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WASHINGTON -- A Federal Bureau of Investigation special agent who assisted Safeway, Inc. in shutting down a complex organized retail crime ring, has been awarded the National Retail Federation's 2006 Law Enforcement Retail Partnership Award.
Agent Chris Frazier of the Portland, Oregon Field Division accepted the award yesterday at the NRF Loss Prevention Conference and Exhibition in Minneapolis. Frazier was nominated for the award by Rick J. Whidden, director, loss prevention, Safeway, Inc.
"The FBI has developed a true public-private sector partnership in the fight against organized retail crime," said NRF v.p. of loss prevention Joseph LaRocca in a statement. "This case and the work being done on the Retail Loss Prevention Intelligence Network are great examples of the collaborative efforts between the retail industry, the Bureau, and law enforcement agencies across the country."
NRF noted that for years, retailers in the Portland area were being victimized by organized retail theft. Businesses that looked like second-hand stores were actually "fences" that paid cash for new items, such as over-the-counter pharmaceuticals, cigarettes, DVDs, health and beauty products, glucose test strips, nicotine gum, and small appliances. Driven by a regular source of cash, shoplifters would steal up to $3,000 per day from retailers and then sell it to the fences for approximately 15 to 30 percent of its retail value. The fences would turn around and sell the merchandise to consumers and other illegal businesses for up to 25 percent to 50 percent of the retail value.
In February 2001, investigators at Safeway were able to identify three local fences that were actively buying a large volume of stolen over-the-counter merchandise and reselling it to out-of-state wholesalers. One year later, Safeway contacted the FBI and began what would become the first phase of a multi-phased organized retail crime investigation.
Throughout the next nine months, the FBI documented two local fences that had successfully shipped more than $1.5 million worth of stolen goods to an illegitimate wholesaler in Florida. In December of 2002, search and seizure warrants were executed for the two Portland fence locations and the Florida warehouse. As a result, eight people were indicted on federal interstate transportation of stolen property, conspiracy, and money laundering charges. Officials recovered $1.5 million in merchandise.
Phase II of the investigation began the following month, using cooperating witnesses. After conducting hundreds of hours of surveillance, the task force documented more than 523 shoplifting incidences involving 23 different retailers in two states. Case information revealed that the fence had been purchasing stolen merchandise for more than 20 years, totaling $3.5 million worth of goods a year. Sixteen people were indicted on federal interstate transportation of stolen property, conspiracy, and money laundering charges. Additionally, $950,000 in cash and $350,000 worth of over-the-counter products were recovered.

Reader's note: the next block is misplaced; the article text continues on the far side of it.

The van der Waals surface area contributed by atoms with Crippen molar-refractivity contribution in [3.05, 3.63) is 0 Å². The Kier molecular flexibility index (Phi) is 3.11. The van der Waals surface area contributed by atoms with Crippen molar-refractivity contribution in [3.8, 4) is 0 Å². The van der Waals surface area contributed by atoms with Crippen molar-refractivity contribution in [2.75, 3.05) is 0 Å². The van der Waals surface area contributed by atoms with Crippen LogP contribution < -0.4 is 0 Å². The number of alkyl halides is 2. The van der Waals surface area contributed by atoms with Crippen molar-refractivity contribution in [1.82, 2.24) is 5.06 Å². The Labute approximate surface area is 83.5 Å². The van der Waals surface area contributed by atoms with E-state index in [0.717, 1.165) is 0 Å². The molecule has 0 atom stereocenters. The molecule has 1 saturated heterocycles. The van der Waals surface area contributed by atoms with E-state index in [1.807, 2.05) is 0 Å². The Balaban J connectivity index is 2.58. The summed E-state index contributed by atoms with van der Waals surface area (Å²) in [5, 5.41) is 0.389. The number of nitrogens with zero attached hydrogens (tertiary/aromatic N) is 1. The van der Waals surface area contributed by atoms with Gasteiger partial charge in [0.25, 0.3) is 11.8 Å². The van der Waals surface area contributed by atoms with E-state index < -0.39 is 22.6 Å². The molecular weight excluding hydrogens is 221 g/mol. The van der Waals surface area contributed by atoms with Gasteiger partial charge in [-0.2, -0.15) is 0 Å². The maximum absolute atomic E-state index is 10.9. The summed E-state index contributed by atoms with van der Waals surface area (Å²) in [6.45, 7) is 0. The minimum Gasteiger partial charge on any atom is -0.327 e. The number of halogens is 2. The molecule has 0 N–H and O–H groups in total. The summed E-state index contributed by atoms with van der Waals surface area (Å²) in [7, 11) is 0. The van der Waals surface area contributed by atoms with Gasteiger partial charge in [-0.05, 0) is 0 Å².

In January of 2004, the task force initiated phase III of the project, targeting 10 local second-hand stores that had grown in volume since the closures of phases I and II. The previous years' surveillance and cooperating witnesses were able to track the ring through 10 western states, discovering that one shoplifting team had brought in more than $1 million worth of merchandise in an 18-month period.
The four-year undercover investigation resulted in federal indictments of 49 people, including 16 professional shoplifters, seven illegitimate out-of-state wholesalers, and 26 local fence operators. In addition, nearly $7 million worth of merchandise and another $1 million in cash were recovered. The subjects of phases I and II were convicted and received federal sentences between three and seven years. The subjects of phase III are awaiting trial and face similar sentences.
In related news, NRF revealed earlier this week that 81 percent of loss prevention executives surveyed indicated their companies have been victims of organized retail crime. Almost half (48 percent) of those polled also said that there has been a slight increase in activity since last year.
Nearly everyone surveyed (93 percent) said they were concerned about organized retail crime activity and the problem for them is getting worse, not better. Of those polled, 41 percent said organized retail crime was a significant or severe issue, compared to only 30 percent of respondents last year.